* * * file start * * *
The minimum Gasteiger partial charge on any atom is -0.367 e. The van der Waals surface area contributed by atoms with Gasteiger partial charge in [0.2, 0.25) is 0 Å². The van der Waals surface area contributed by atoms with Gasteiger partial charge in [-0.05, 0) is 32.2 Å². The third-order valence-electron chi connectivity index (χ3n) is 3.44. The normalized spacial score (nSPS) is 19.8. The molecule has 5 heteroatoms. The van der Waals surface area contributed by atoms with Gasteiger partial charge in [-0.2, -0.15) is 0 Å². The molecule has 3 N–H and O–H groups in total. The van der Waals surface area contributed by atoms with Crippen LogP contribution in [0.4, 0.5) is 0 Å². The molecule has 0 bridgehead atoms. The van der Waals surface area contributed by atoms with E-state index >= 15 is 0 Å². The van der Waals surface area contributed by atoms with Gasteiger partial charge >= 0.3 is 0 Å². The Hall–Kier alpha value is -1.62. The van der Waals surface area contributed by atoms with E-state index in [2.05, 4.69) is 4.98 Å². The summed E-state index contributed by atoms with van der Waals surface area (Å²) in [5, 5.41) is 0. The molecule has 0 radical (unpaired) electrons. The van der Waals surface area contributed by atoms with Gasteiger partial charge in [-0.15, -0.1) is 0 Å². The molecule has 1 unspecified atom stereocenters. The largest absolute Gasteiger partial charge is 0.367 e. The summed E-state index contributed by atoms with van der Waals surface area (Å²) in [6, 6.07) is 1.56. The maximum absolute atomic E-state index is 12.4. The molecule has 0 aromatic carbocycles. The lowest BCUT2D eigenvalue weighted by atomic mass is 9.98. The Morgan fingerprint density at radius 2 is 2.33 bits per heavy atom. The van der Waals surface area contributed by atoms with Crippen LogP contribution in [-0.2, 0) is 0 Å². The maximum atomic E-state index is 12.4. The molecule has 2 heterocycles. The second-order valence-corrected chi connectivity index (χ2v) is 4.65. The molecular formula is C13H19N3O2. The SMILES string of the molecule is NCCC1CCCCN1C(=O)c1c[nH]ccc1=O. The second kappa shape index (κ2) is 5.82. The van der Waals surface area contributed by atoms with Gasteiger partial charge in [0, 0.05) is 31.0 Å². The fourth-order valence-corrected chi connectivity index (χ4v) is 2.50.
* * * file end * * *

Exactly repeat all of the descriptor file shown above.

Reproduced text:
The minimum Gasteiger partial charge on any atom is -0.367 e. The van der Waals surface area contributed by atoms with Gasteiger partial charge in [0.2, 0.25) is 0 Å². The van der Waals surface area contributed by atoms with Gasteiger partial charge in [-0.05, 0) is 32.2 Å². The third-order valence-electron chi connectivity index (χ3n) is 3.44. The normalized spacial score (nSPS) is 19.8. The molecule has 5 heteroatoms. The van der Waals surface area contributed by atoms with Gasteiger partial charge in [-0.2, -0.15) is 0 Å². The molecule has 3 N–H and O–H groups in total. The van der Waals surface area contributed by atoms with Crippen LogP contribution in [0.4, 0.5) is 0 Å². The molecule has 0 bridgehead atoms. The van der Waals surface area contributed by atoms with E-state index >= 15 is 0 Å². The van der Waals surface area contributed by atoms with Gasteiger partial charge >= 0.3 is 0 Å². The Hall–Kier alpha value is -1.62. The van der Waals surface area contributed by atoms with E-state index in [2.05, 4.69) is 4.98 Å². The summed E-state index contributed by atoms with van der Waals surface area (Å²) in [5, 5.41) is 0. The molecule has 0 radical (unpaired) electrons. The van der Waals surface area contributed by atoms with Gasteiger partial charge in [-0.15, -0.1) is 0 Å². The molecule has 1 unspecified atom stereocenters. The largest absolute Gasteiger partial charge is 0.367 e. The summed E-state index contributed by atoms with van der Waals surface area (Å²) in [6, 6.07) is 1.56. The maximum absolute atomic E-state index is 12.4. The molecule has 0 aromatic carbocycles. The lowest BCUT2D eigenvalue weighted by atomic mass is 9.98. The Morgan fingerprint density at radius 2 is 2.33 bits per heavy atom. The van der Waals surface area contributed by atoms with Crippen LogP contribution in [-0.2, 0) is 0 Å². The maximum atomic E-state index is 12.4. The molecule has 2 heterocycles. The second-order valence-corrected chi connectivity index (χ2v) is 4.65. The molecular formula is C13H19N3O2. The SMILES string of the molecule is NCCC1CCCCN1C(=O)c1c[nH]ccc1=O. The second kappa shape index (κ2) is 5.82. The van der Waals surface area contributed by atoms with Gasteiger partial charge in [0, 0.05) is 31.0 Å². The fourth-order valence-corrected chi connectivity index (χ4v) is 2.50.